Charlotte Rampling carries a frustrating film about loneliness

Charlotte Rampling carries a frustrating film about loneliness

Joyce Glasser reviews Hannah (March 1, 2019), Cert. 12A, 111 min.

Italian co-writer and director Andrea Pallaoro’s (Medeas) Hannah, isn’t giving much away. There is no expository dialogue or narration; there are no captions or flashbacks and there is precious little in the way of conversation to orientate us or provide a narrative thrust. There are instead little hooks that, like a climber, you must latch onto to inch your way through the story, wondering whether the view from the summit will be worth it. And then there is Charlotte Rampling in a study of pain and loneliness that is so relentless, it cannot really be called entertainment.

Hannah cover - Credit IMDBClose up on a septuagenarian woman (Rampling) who is emitting shrill sounds, like a dying animal. Then we hear a similar sound off –camera and when the camera pulls back we realise we are in a drama class. After more exercises the weekly class is over.

A septuagenarian (André Wilms) male in a big jumper who has not bothered to shave is eating a meal which a woman has just prepared. We assume she is his wife although neither of them is talking. When the light bulb in their shadowy kitchen goes out, the man calmly changes it and returns to the table to finish his coffee. You’d never know the man is getting ready to go to prison. After saying a fond farewell to his King Charles Spaniel, the man asks the woman, whom we now recognise from the drama class, if she is ready and they take a taxi to the prison. We do not know the nature of the man’s crime or the length of his punishment and are never told.

The woman is Hannah. She clearly wants life to continue as normally as possible, but it’s a losing battle. Pallaoro shoots Hannah through half open doors, through mirrors, in shadow and from behind in medium shots as a fragmented and marginalised person. It is also difficult to assess her social status from her home, although it appears spacious and comfortable, if very dark and old fashioned.

But Hannah works as a maid in a modernist house where the owner reads to her disabled son about a beached whale found on the coast. Did Hannah always do this job to supplement her, or her husband’s income or is this work a more recent necessity? We know nothing about Hannah’s background, or her husband’s.

When we return with Hannah to her drama class, the group is reading a play about a woman leaving a man who deceived her, with each person reading one line. Hannah’s line is, ‘but when this blow crashed down on me…’ We are just beginning to understand the blow that crashes down on Hannah. In a later reading, the female character is leaving the man’s house, handing him the keys. She insists that all obligations are severed. ‘There must be the perfect freedom for both of us.’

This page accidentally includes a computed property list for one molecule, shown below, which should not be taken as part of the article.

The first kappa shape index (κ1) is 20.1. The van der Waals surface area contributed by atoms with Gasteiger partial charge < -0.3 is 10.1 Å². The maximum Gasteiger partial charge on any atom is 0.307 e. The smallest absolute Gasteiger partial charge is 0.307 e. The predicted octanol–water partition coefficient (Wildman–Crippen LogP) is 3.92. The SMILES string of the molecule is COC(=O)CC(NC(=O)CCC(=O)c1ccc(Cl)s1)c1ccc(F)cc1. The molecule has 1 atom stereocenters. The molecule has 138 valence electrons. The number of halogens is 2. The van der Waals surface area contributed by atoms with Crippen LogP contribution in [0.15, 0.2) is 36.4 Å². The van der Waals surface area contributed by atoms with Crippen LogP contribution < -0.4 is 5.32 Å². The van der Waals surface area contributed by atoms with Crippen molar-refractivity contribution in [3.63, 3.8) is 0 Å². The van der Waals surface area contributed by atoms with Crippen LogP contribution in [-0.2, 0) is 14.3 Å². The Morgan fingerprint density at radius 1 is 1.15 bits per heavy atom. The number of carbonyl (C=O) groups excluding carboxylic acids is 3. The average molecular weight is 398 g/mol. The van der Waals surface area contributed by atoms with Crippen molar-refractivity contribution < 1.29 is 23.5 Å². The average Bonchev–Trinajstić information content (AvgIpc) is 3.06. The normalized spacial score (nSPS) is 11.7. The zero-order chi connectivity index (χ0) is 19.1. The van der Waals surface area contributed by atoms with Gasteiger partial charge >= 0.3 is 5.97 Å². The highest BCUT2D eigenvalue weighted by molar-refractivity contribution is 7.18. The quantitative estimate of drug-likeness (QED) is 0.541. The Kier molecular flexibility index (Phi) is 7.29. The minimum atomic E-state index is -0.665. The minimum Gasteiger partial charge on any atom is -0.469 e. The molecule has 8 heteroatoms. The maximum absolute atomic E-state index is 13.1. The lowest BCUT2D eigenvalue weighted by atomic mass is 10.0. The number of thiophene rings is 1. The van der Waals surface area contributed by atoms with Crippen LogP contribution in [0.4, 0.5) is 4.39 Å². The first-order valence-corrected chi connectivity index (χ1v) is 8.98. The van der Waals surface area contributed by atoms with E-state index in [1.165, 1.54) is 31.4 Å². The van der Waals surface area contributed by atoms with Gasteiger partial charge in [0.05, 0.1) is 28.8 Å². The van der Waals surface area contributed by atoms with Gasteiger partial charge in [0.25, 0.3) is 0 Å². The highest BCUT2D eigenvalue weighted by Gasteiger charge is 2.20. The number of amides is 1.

But in her real life Hannah is a prisoner of her husband’s deed. She visits him in prison where he complains that he will not survive, telling her, ‘they all think that I did it’. We can only begin to guess at what that is, and why he has so much to fear when a woman knocks on Hannah’s door, asking, ‘aren’t you ashamed. My little boy wets the bed every night?’

And what meaning can we attach to a damp spot on her ceiling emanating from the bathroom upstairs where Hannah finds children in ‘orange water’. It’s a nice touch to force the audience to uncover a mystery, but we have to understand the clues.

Charlotte Rampling in Hannah - Credit IMDB

Charlotte Rampling in Hannah

At home Hannah emphatically closes all the curtains and blinds, either to shut out the world or to leave herself in the darkness, or both. She moves the dog away from the front door, telling him, ‘he’s not coming home,’ before curling up on her bed with the animal who is too distressed to eat. The loneliness and isolation are palpable.

Hannah continues to visit her husband, telling him lies about her devastating visit to their son Michael’s (Julien Vargas) house for their grandson Charlie’s birthday. The reality, which we witness, is much more painful as their son tells his mother that she is not welcome in his house.

The crime is looking a lot like child abuse, but all the prisoner can say to Hannah about their son’s comments is, ‘I will never forgive him – and you shouldn’t either. How can a son do something like that to his father?’ Is Hannah’s husband more delusional than she is? He tells her that they are transferring him. Even her husband is disappearing from her life.

Little by little all that connected Hannah to her life is vanishing. Her son and grandson, who she watches through the school gate are off limits; her pool membership is revoked, without explanation and even the dog, who now will not eat, has to be given away.

One afternoon Hannah asks for the afternoon off, saying she is not feeling well and goes to the coast to see the beached whale. In late 2018, after the film was written and possibly after it was completed, a fin whale was washed up on a beach outside of Bruges, one of several mysteriously washing up on the shore as in the film. But it is never clear why Hannah feels the need to witness the decomposing body and the metaphor appears haphazard, as if it’s from another film.

What happens to a suburban housewife when her husband, ostracised by society and by his own family, is incarcerated? Rampling explores this question in a quietly explosive performance as the eponymous 70-something woman who is clinging desperately to a life while everything, and everyone in it, is falling away from her. It’s an interesting concept for a rich character study, but Pallaoro’s self-conscious style and reluctance to prove a narrative or context tends to undermine the film’s potential.

You can watch the film trailer here: